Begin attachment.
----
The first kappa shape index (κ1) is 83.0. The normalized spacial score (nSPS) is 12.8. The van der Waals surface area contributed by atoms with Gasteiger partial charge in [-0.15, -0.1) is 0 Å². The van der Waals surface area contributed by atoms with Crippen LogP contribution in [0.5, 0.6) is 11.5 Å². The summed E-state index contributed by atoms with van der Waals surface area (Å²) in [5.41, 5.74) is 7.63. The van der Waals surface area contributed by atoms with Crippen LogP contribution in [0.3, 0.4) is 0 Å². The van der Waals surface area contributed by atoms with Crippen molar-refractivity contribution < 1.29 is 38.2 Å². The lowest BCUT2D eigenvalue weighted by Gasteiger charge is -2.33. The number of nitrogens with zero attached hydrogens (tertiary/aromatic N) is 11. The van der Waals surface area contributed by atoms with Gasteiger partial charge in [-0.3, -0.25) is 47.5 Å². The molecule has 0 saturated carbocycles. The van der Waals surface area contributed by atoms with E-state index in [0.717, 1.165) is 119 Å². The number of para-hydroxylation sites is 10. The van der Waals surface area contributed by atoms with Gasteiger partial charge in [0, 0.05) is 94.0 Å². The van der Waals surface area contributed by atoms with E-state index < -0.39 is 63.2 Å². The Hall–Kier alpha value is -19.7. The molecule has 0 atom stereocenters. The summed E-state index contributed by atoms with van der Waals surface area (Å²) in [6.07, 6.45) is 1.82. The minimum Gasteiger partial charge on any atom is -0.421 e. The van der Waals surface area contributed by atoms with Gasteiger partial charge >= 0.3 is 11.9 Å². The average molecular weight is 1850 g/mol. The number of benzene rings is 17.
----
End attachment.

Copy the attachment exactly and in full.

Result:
The first kappa shape index (κ1) is 83.0. The normalized spacial score (nSPS) is 12.8. The van der Waals surface area contributed by atoms with Gasteiger partial charge in [-0.15, -0.1) is 0 Å². The van der Waals surface area contributed by atoms with Crippen LogP contribution in [0.5, 0.6) is 11.5 Å². The summed E-state index contributed by atoms with van der Waals surface area (Å²) in [5.41, 5.74) is 7.63. The van der Waals surface area contributed by atoms with Crippen LogP contribution in [0.3, 0.4) is 0 Å². The van der Waals surface area contributed by atoms with Crippen molar-refractivity contribution < 1.29 is 38.2 Å². The lowest BCUT2D eigenvalue weighted by Gasteiger charge is -2.33. The number of nitrogens with zero attached hydrogens (tertiary/aromatic N) is 11. The van der Waals surface area contributed by atoms with Gasteiger partial charge in [-0.3, -0.25) is 47.5 Å². The molecule has 0 saturated carbocycles. The van der Waals surface area contributed by atoms with E-state index in [0.717, 1.165) is 119 Å². The number of para-hydroxylation sites is 10. The van der Waals surface area contributed by atoms with Gasteiger partial charge in [0, 0.05) is 94.0 Å². The van der Waals surface area contributed by atoms with E-state index < -0.39 is 63.2 Å². The Hall–Kier alpha value is -19.7. The molecule has 0 atom stereocenters. The summed E-state index contributed by atoms with van der Waals surface area (Å²) in [6.07, 6.45) is 1.82. The minimum Gasteiger partial charge on any atom is -0.421 e. The van der Waals surface area contributed by atoms with Gasteiger partial charge >= 0.3 is 11.9 Å². The average molecular weight is 1850 g/mol. The number of benzene rings is 17.